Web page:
Early in my teaching career, I realised that behaviour management is basically a script drawn from verbal and physical cues. When you see this behaviour, implement this strategy. If that does not work, you escalate and try this strategy. The art of teaching is about knowing when to use each type of strategy and mastering the precision. You might know all of these back to front, but the implementation might be a work in progress. Here is a list of 6 essential low-key responses to behaviour.
Signal to Begin
When you are addressing the class, you will need to grab the classes’ attention. To get their attention, you need a signal to a begin (STB). A STB, is a sequence used to enable a class to a be quiet and focused. This can start outside of the class, or once the students are seated inside.
A STB should be both visual and verbal. That is, student can hear and see the cue. For example, you might say “eyes towards me in 3…2…and 1”. After you have said “1”, that is the signal for students to
- put their pens down,
- signal other students to remain quiet
- and look at the teacher.
Alternatively, some teachers choose to use a bell, or a clap that students need repeat back to you. Whichever you choose, it needs to be clear and concise.
If students are not looking at you after the cue, then you can move to other steps, such as the Look.
The Look is a quick way to subtly communicate to students that their behaviour is inappropriate. Silently and directly, look at the student when you see a behaviour that is not okay. Students (in theory) will see that their behaviour has been acknowledge and will stop. You might like to combine the look with a nonverbal action, such as a hand movement.
Remember, there is a difference between a glare and a look. A glare is threatening and accusations. A look, is no more than three seconds to grab students attention. Hopefully, the students stops the behaviour and the lesson continues.
If you yell at a class, you really have no where to go afterwards. If the behaviour has continued after you have yelled, what did you achieve? What other tools do you have? All you have proven is that you cannot control your emotions.
Pausing and using silence communicate quiet confidence and authority. A pause can be used in conjunction with a look of disapproval. Consider
An interrupted sentence indicates that you have noticed something. Begin talking to the class and suddenly clip, or pause your speech. For example, “When we write metaphors, it is essential that you…(Pause)…that you…(Pause)…I am just going to wait until the people at the back stop talking…(The Look)”. None of this is threatening and allows students to redeem themselves from their misgivings.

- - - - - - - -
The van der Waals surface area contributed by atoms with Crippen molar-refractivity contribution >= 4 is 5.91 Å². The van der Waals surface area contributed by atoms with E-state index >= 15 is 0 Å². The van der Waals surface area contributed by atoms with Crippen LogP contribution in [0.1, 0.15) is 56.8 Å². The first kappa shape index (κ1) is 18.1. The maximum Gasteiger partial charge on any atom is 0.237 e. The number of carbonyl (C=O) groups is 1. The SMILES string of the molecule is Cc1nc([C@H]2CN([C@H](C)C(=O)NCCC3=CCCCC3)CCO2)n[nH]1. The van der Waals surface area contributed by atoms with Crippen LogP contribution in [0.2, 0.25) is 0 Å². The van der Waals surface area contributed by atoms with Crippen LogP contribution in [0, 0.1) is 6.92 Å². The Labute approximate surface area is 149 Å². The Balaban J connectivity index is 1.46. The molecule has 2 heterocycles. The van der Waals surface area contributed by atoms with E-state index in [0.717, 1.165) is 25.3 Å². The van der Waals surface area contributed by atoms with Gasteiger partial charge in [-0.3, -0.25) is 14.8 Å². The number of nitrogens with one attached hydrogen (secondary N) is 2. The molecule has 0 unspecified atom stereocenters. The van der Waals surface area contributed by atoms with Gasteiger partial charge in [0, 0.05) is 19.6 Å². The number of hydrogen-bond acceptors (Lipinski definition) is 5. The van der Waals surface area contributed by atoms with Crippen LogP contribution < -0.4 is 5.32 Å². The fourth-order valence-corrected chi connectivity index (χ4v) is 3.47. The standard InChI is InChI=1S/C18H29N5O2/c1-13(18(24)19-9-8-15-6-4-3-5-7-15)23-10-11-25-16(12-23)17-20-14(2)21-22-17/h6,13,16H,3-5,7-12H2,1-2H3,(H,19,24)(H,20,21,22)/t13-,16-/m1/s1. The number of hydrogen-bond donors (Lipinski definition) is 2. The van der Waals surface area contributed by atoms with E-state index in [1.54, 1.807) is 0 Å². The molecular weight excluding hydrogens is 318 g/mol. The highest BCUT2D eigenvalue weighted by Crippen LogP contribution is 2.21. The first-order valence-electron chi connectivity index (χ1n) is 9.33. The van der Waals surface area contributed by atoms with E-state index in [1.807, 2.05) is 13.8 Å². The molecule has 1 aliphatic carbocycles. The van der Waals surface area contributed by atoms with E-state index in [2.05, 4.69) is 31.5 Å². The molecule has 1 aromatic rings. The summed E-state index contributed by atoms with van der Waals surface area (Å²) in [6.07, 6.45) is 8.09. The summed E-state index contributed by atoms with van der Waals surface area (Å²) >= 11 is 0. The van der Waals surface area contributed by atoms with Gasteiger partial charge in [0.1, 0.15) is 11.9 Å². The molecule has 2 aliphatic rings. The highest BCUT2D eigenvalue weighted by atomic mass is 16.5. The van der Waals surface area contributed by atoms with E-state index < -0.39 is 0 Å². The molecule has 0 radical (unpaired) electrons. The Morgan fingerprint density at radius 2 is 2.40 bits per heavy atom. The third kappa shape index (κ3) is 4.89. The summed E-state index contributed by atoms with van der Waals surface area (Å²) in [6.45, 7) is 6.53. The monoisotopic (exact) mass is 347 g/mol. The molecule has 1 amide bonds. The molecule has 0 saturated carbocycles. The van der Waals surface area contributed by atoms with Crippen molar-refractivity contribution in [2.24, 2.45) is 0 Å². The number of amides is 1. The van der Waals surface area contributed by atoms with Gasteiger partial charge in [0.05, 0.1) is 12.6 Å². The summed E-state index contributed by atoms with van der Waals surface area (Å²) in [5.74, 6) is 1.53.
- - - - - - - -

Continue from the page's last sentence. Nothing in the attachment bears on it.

Winning Over is a preventive measure to increase the chances of students paying attention and being respect to you as the teacher.
As the teacher, you need to be likable. Not a friend to students, but someone that they can respect. We do this by winning them over through other behaviours. For example:
- Using the students name
- asking questions about their interests
- Being genuine in our conversations
- meeting students at the door
- Genuine politness
A key word of winning over is genuineness. Students can tell if you are being fake or insincere. When asking students about their plans for their weekend, being genuine by asking questions and making eye contact. On Monday, be sure to follow up and ask about something specific that you recall from Friday. This shows that you cared and were listening. Subtle cues like this will get students onboard.
Moving towards the students indicates to students that their misbehaviour has been noticed. If you see a behaviour that is undesirable, use The Look and stand near (But not too close) the student. This is much like a standoff to see if the behaviour will continue. It is a stance that says “this is not okay” but it completely nonthreatening. Do not move into the personal space of the student. you are merely approach the student and acknowledging the behaviour you do not want to continue. If the behaviour does continue, you might like to have a private dialogue.
If a behaviour has escalated in the classroom, you need to make a decision about whether the student can stay in the classroom or be removed for the remainder of the lesson. This is the process of the private dialogue:
- Ask the student to stand outside for a ‘private chat’.
- Walk outside and tell the student the behaviour you have noticed.
- Explain the impact that this behaviour is having on other students.
- Explain the behaviour that you would like to see. Explain that they will be moved to a new seat. Explain to student that if they choose to sit in the same seat and not move, then they are choosing to be moved entirely from the class.
- Invite student back on the classroom.
- If the behaviour continues, escalate and remove from class.